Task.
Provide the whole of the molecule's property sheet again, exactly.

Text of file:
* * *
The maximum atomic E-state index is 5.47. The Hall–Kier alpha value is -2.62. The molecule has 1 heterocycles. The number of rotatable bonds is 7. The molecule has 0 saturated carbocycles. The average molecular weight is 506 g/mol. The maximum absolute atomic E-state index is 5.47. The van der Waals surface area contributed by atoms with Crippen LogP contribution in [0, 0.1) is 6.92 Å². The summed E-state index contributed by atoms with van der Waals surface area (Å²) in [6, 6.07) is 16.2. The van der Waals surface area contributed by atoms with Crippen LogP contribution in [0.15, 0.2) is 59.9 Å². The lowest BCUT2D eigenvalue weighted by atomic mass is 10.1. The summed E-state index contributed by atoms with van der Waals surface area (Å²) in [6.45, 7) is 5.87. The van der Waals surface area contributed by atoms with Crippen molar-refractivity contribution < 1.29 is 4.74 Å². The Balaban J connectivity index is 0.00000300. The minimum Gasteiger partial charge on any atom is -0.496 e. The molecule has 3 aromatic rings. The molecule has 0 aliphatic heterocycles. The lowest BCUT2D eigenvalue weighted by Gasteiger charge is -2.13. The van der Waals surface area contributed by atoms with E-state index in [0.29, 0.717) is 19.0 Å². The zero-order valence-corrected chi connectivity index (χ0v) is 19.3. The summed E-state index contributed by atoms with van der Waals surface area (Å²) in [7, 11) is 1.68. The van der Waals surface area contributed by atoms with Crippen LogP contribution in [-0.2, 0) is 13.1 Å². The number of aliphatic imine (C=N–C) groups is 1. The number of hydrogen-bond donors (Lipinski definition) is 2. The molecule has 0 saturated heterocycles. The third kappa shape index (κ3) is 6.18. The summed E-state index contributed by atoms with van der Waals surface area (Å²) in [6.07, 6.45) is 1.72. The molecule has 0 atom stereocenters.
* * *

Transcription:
The maximum atomic E-state index is 5.47. The Hall–Kier alpha value is -2.62. The molecule has 1 heterocycles. The number of rotatable bonds is 7. The molecule has 0 saturated carbocycles. The average molecular weight is 506 g/mol. The maximum absolute atomic E-state index is 5.47. The van der Waals surface area contributed by atoms with Crippen LogP contribution in [0, 0.1) is 6.92 Å². The summed E-state index contributed by atoms with van der Waals surface area (Å²) in [6, 6.07) is 16.2. The van der Waals surface area contributed by atoms with Crippen LogP contribution in [0.15, 0.2) is 59.9 Å². The lowest BCUT2D eigenvalue weighted by atomic mass is 10.1. The summed E-state index contributed by atoms with van der Waals surface area (Å²) in [6.45, 7) is 5.87. The van der Waals surface area contributed by atoms with Crippen molar-refractivity contribution < 1.29 is 4.74 Å². The Balaban J connectivity index is 0.00000300. The minimum Gasteiger partial charge on any atom is -0.496 e. The molecule has 3 aromatic rings. The molecule has 0 aliphatic heterocycles. The lowest BCUT2D eigenvalue weighted by Gasteiger charge is -2.13. The van der Waals surface area contributed by atoms with E-state index in [0.29, 0.717) is 19.0 Å². The zero-order valence-corrected chi connectivity index (χ0v) is 19.3. The summed E-state index contributed by atoms with van der Waals surface area (Å²) in [7, 11) is 1.68. The van der Waals surface area contributed by atoms with Crippen LogP contribution in [-0.2, 0) is 13.1 Å². The number of aliphatic imine (C=N–C) groups is 1. The number of hydrogen-bond donors (Lipinski definition) is 2. The molecule has 0 saturated heterocycles. The third kappa shape index (κ3) is 6.18. The summed E-state index contributed by atoms with van der Waals surface area (Å²) in [6.07, 6.45) is 1.72. The molecule has 0 atom stereocenters.